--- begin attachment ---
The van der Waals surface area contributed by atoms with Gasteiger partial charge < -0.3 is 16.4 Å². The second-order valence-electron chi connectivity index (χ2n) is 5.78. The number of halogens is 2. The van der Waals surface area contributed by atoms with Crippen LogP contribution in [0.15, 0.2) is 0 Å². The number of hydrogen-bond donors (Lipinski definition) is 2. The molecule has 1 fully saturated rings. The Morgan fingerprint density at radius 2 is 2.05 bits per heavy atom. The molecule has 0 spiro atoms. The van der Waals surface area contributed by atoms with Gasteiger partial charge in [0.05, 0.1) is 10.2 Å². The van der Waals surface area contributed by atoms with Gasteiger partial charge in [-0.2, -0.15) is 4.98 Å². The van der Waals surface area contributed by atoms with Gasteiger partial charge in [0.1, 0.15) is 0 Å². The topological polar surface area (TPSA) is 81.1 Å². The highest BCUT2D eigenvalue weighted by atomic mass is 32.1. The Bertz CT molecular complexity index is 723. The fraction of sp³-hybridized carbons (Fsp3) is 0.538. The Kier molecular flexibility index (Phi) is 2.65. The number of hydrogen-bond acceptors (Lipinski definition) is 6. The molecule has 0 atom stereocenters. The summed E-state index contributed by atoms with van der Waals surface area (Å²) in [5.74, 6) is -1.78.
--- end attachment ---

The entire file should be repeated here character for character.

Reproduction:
The van der Waals surface area contributed by atoms with Gasteiger partial charge < -0.3 is 16.4 Å². The second-order valence-electron chi connectivity index (χ2n) is 5.78. The number of halogens is 2. The van der Waals surface area contributed by atoms with Crippen LogP contribution in [0.15, 0.2) is 0 Å². The number of hydrogen-bond donors (Lipinski definition) is 2. The molecule has 1 fully saturated rings. The Morgan fingerprint density at radius 2 is 2.05 bits per heavy atom. The molecule has 0 spiro atoms. The van der Waals surface area contributed by atoms with Gasteiger partial charge in [0.05, 0.1) is 10.2 Å². The van der Waals surface area contributed by atoms with Gasteiger partial charge in [-0.2, -0.15) is 4.98 Å². The van der Waals surface area contributed by atoms with Gasteiger partial charge in [0.1, 0.15) is 0 Å². The topological polar surface area (TPSA) is 81.1 Å². The highest BCUT2D eigenvalue weighted by atomic mass is 32.1. The Bertz CT molecular complexity index is 723. The fraction of sp³-hybridized carbons (Fsp3) is 0.538. The Kier molecular flexibility index (Phi) is 2.65. The number of hydrogen-bond acceptors (Lipinski definition) is 6. The molecule has 0 atom stereocenters. The summed E-state index contributed by atoms with van der Waals surface area (Å²) in [5.74, 6) is -1.78.